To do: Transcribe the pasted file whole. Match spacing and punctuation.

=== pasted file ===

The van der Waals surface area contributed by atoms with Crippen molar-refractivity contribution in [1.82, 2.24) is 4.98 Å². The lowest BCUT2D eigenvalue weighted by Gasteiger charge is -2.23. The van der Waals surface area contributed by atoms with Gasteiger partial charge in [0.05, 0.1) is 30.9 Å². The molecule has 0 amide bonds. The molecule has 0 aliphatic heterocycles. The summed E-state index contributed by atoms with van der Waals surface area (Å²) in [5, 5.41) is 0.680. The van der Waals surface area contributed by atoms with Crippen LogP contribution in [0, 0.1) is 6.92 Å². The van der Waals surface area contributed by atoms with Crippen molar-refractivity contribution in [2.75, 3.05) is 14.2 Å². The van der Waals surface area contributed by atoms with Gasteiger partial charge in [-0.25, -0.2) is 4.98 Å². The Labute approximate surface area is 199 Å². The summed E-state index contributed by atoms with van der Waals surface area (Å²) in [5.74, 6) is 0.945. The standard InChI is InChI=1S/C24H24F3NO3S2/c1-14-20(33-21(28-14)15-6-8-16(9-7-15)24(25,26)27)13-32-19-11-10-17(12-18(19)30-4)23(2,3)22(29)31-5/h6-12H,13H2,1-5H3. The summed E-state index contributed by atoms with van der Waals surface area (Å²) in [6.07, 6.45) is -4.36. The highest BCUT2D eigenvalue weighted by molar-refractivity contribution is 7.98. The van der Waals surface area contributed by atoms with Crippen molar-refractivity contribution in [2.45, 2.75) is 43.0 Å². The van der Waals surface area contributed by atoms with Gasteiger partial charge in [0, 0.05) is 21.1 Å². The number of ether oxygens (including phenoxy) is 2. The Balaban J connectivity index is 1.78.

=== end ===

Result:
The van der Waals surface area contributed by atoms with Crippen molar-refractivity contribution in [1.82, 2.24) is 4.98 Å². The lowest BCUT2D eigenvalue weighted by Gasteiger charge is -2.23. The van der Waals surface area contributed by atoms with Gasteiger partial charge in [0.05, 0.1) is 30.9 Å². The molecule has 0 amide bonds. The molecule has 0 aliphatic heterocycles. The summed E-state index contributed by atoms with van der Waals surface area (Å²) in [5, 5.41) is 0.680. The van der Waals surface area contributed by atoms with Crippen LogP contribution in [0, 0.1) is 6.92 Å². The van der Waals surface area contributed by atoms with Crippen molar-refractivity contribution in [2.75, 3.05) is 14.2 Å². The van der Waals surface area contributed by atoms with Gasteiger partial charge in [-0.25, -0.2) is 4.98 Å². The Labute approximate surface area is 199 Å². The summed E-state index contributed by atoms with van der Waals surface area (Å²) in [5.74, 6) is 0.945. The standard InChI is InChI=1S/C24H24F3NO3S2/c1-14-20(33-21(28-14)15-6-8-16(9-7-15)24(25,26)27)13-32-19-11-10-17(12-18(19)30-4)23(2,3)22(29)31-5/h6-12H,13H2,1-5H3. The summed E-state index contributed by atoms with van der Waals surface area (Å²) in [6.07, 6.45) is -4.36. The highest BCUT2D eigenvalue weighted by molar-refractivity contribution is 7.98. The van der Waals surface area contributed by atoms with Crippen molar-refractivity contribution in [2.45, 2.75) is 43.0 Å². The van der Waals surface area contributed by atoms with Gasteiger partial charge in [0, 0.05) is 21.1 Å². The number of ether oxygens (including phenoxy) is 2. The Balaban J connectivity index is 1.78.